Canada is a leader in Neuroscience

Canadian neuroscientists are leaders in their field. A recent bibliometric study by the “Observatoire des sciences et des technologies” shows that Canadians rank amongst the most productive in the world in the field of neuroscience, but also, and perhaps more importantly, that their production is of very high quality. This independent study, commissioned by the Canadian Institutes of Health Research (CIHR)’s Institute of Neurosciences, Mental Health and Addiction (INMHA) quantifies the amount and quality of research published in neuroscience in different countries around the world.

Productivity of Canadian Neuroscientists

Productivity can be measured in terms of number of articles published in scientific journals whose value is recognized by peers. Canada ranks fifth in the world for its publications in neuroscience, as shown in the table below.

Articles published in Neuroscience in 1997-2002 and 2003-2008, in the ten most active countries in the world in this area (data from Table 4 of the report “Bibliometric Analysis of INMHA-related Research, 1997-2008”)

Ranking

Country

Number of articles 1997-2002

Number of articles 2003-2008

1

USA

173 085

207 593

2

UK

41 782

50 218

3

Germany

36 936

45 141

4

Japan

37 962

38 191

5

Canada

22 485

29 287

6

Italy

20 102

26 240

7

France

23 051

25 335

8

Australia

12 332

17 874

9

Netherlands

11 992

17 457

10

Spain

11 552

15 176

With a 30% increase in publications in Neuroscience between 1997-2002 and 2003-2008, Canada has risen from sixth to fifth place in the world in terms of volume of production in neuroscience, surpassing France.

The research publications of Canadian Neuroscientists are of very high quality.  In the bibliometric report, the quality of research publications was illustrated using two criteria: The Average Relative Citation and the Specialization Index. The average relative citation is a measure of the impact of the research as it reflects how often publications are cited by other researchers, or peers. Using this criteria, Canadian neuroscience research publications ranked in the top 4 in the world(see figure 6 from the report, copied below, y-axis; the size of the circle reflects the volume of publications in each country). Specialization index (x-axis of figure 6) is a measure of the density of publications from each country in a specific area (general neuroscience, in figure 6). A value above 1 means a group of researchers is specialized compared to the world average. Canada’s specialization index in neuroscience has increased in the last 5 years, to reach a current value of 1.25.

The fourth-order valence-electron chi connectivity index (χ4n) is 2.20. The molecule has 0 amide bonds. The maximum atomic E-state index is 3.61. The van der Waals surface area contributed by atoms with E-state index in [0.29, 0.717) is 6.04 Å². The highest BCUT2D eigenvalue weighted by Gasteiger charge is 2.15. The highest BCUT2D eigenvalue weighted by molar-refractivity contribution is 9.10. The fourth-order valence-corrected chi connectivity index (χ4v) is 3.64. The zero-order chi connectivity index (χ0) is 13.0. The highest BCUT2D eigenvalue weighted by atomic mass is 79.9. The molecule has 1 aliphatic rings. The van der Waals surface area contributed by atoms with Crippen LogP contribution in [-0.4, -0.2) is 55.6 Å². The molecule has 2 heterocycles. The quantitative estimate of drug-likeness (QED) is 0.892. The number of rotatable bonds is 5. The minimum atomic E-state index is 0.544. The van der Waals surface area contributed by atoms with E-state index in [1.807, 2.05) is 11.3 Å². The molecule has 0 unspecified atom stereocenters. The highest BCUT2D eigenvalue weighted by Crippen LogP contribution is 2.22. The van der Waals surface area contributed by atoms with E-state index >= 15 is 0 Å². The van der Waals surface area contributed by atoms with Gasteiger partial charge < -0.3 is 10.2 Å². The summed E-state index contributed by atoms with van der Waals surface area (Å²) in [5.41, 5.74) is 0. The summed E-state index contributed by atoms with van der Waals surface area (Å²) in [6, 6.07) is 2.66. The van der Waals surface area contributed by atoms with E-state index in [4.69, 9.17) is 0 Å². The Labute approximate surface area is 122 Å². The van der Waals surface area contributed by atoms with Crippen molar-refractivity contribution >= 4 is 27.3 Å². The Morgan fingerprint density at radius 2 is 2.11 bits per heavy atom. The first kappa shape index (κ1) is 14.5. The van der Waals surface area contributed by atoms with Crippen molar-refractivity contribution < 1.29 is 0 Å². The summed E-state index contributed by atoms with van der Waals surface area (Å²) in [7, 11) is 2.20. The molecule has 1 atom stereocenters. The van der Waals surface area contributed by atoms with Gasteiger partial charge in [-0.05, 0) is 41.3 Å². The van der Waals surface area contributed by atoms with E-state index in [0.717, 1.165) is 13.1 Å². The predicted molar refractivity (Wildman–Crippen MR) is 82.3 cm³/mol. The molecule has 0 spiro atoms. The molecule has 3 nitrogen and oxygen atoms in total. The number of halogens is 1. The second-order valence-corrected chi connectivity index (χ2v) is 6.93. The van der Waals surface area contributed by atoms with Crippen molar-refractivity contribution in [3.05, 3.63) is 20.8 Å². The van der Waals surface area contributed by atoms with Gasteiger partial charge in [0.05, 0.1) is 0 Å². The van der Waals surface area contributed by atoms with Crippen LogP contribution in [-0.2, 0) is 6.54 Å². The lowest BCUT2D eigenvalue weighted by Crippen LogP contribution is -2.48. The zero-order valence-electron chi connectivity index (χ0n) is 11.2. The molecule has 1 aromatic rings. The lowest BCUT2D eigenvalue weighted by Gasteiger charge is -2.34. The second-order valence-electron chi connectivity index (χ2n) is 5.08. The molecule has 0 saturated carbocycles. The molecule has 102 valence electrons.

GENERAL NEUROSCIENCE

figure6

Figure 6: Scatterplot of the average of relative citations and specialization index of top 20 most productive countries in the domain of Neuroscience 2003-2008 (reproduced from Larivière, V. et al. 2010, Bibliometric Analysis of INMHA-related Research, 1997-2008, with permission from INMHA)

In certain neuroscience specialties, the quality of Canadian research distinguishes itself even further. Canadian neuroscientists rank first in the world for average relative citation in the area of Pain Research(figure 18 from the report, reproduced below)

PAIN

figure 18 pain

Figure 18 Scatterplot of the average of relative citations and specialization index of top 20 most productive countries in the domain of Pain 2003-2008 (reproduced from Larivière, V. et al. 2010, Bibliometric Analysis of INMHA-related Research, 1997-2008, with permission from INMHA)

As can be seen in the two following figures, Canada ranks second in Neuroimaging (figure 8 from the report) and third in the area of Mental Health (Figure 12), in terms of Average Relative Citations.

NEUROIMAGING

Figure 8 Scatterplot of the average of relative citations and specialization index of top 20 most productive countries in the domain of Neuroimaging 2003-2008 (reproduced from Larivière, V. et al. 2010, Bibliometric Analysis of INMHA-related Research, 1997-2008, with permission from INMHA)

MENTAL HEALTH

figure 12

Figure 12 Scatterplot of the average of relative citations and specialization index of top 20 most productive countries in the domain of Mental Health 2003-2008 (reproduced from Larivière, V. et al. 2010, Bibliometric Analysis of INMHA-related Research, 1997-2008, with permission from INMHA)

This report demonstrates that Canadian neuroscientist are very productive, and their production is of high quality. These results are even more remarkable when one considers that the Organization for Economic Cooperation and Development (OECD – country statistics determined that among the 20 most active countries in neuroscience, Canada ranks only 11th in terms of spending on research and development (measured as a percentage of gross domestic product), and ninth in terms of number of researchers in the workforce.

Download the full report here

Complete reference: Vincent Larivière, Benoit Macaluso, Jean-Pierre Robitaille, Pascal Lemelin, Philippe Mirabel, Eric Marcotte, Nathalie Gendron (2010) “Bibliometric Analysis of INMHA-related Research, 1997-2008” Prepared for INMHA-CIHR. Available at:

http://can-acn.org/documents/INHMA_Bibliometric_Report_e.pdf

Acknowledgements: We wish to thank Eric Marcotte and Nathalie Gendron from INMHA for helpful discussions about this report.